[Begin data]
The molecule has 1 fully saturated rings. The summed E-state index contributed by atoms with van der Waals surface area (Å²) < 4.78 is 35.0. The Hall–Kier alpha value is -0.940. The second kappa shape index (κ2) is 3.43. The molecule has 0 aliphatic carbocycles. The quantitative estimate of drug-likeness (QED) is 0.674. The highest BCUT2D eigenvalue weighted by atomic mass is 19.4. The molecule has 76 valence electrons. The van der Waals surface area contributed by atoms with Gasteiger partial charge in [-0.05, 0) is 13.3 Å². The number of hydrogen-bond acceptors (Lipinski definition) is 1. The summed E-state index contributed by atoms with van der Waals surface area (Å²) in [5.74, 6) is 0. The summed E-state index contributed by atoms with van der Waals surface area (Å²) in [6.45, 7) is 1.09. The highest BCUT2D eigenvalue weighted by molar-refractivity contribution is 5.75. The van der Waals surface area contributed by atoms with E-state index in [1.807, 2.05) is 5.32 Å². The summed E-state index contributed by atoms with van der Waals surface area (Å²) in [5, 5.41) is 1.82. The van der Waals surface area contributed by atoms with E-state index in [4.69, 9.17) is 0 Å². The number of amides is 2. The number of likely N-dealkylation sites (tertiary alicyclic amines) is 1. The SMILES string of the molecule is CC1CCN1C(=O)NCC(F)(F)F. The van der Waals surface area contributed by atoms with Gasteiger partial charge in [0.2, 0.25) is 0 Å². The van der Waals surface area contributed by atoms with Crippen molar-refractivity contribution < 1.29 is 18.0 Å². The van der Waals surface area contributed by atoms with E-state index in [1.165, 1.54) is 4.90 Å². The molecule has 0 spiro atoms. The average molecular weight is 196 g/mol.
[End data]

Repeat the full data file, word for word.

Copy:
The molecule has 1 fully saturated rings. The summed E-state index contributed by atoms with van der Waals surface area (Å²) < 4.78 is 35.0. The Hall–Kier alpha value is -0.940. The second kappa shape index (κ2) is 3.43. The molecule has 0 aliphatic carbocycles. The quantitative estimate of drug-likeness (QED) is 0.674. The highest BCUT2D eigenvalue weighted by atomic mass is 19.4. The molecule has 76 valence electrons. The van der Waals surface area contributed by atoms with Gasteiger partial charge in [-0.05, 0) is 13.3 Å². The number of hydrogen-bond acceptors (Lipinski definition) is 1. The summed E-state index contributed by atoms with van der Waals surface area (Å²) in [5.74, 6) is 0. The summed E-state index contributed by atoms with van der Waals surface area (Å²) in [6.45, 7) is 1.09. The highest BCUT2D eigenvalue weighted by molar-refractivity contribution is 5.75. The van der Waals surface area contributed by atoms with E-state index in [1.807, 2.05) is 5.32 Å². The summed E-state index contributed by atoms with van der Waals surface area (Å²) in [5, 5.41) is 1.82. The van der Waals surface area contributed by atoms with E-state index in [4.69, 9.17) is 0 Å². The number of amides is 2. The number of likely N-dealkylation sites (tertiary alicyclic amines) is 1. The SMILES string of the molecule is CC1CCN1C(=O)NCC(F)(F)F. The van der Waals surface area contributed by atoms with Gasteiger partial charge in [0.2, 0.25) is 0 Å². The van der Waals surface area contributed by atoms with Crippen molar-refractivity contribution < 1.29 is 18.0 Å². The van der Waals surface area contributed by atoms with E-state index in [1.165, 1.54) is 4.90 Å². The molecule has 0 spiro atoms. The average molecular weight is 196 g/mol.